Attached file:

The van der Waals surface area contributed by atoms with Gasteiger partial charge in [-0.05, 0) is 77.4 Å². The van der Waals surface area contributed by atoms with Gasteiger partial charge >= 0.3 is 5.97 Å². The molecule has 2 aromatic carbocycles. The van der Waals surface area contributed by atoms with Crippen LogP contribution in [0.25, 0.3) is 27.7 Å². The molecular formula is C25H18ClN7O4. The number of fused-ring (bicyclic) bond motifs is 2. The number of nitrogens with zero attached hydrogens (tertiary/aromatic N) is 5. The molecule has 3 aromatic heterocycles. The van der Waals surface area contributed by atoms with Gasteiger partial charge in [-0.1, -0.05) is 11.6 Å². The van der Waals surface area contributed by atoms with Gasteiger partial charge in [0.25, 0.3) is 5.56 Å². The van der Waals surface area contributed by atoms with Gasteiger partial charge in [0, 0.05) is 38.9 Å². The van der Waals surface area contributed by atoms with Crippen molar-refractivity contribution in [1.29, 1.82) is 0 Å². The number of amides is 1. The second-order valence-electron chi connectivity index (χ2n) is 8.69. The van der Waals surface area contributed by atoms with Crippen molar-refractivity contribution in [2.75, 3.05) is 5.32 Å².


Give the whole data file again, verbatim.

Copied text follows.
The van der Waals surface area contributed by atoms with Gasteiger partial charge in [-0.05, 0) is 77.4 Å². The van der Waals surface area contributed by atoms with Gasteiger partial charge >= 0.3 is 5.97 Å². The molecule has 2 aromatic carbocycles. The van der Waals surface area contributed by atoms with Crippen LogP contribution in [0.25, 0.3) is 27.7 Å². The molecular formula is C25H18ClN7O4. The number of fused-ring (bicyclic) bond motifs is 2. The number of nitrogens with zero attached hydrogens (tertiary/aromatic N) is 5. The molecule has 3 aromatic heterocycles. The van der Waals surface area contributed by atoms with Gasteiger partial charge in [-0.1, -0.05) is 11.6 Å². The van der Waals surface area contributed by atoms with Gasteiger partial charge in [0.25, 0.3) is 5.56 Å². The van der Waals surface area contributed by atoms with Gasteiger partial charge in [0, 0.05) is 38.9 Å². The van der Waals surface area contributed by atoms with Crippen molar-refractivity contribution in [1.29, 1.82) is 0 Å². The number of amides is 1. The second-order valence-electron chi connectivity index (χ2n) is 8.69. The van der Waals surface area contributed by atoms with Crippen molar-refractivity contribution in [2.75, 3.05) is 5.32 Å².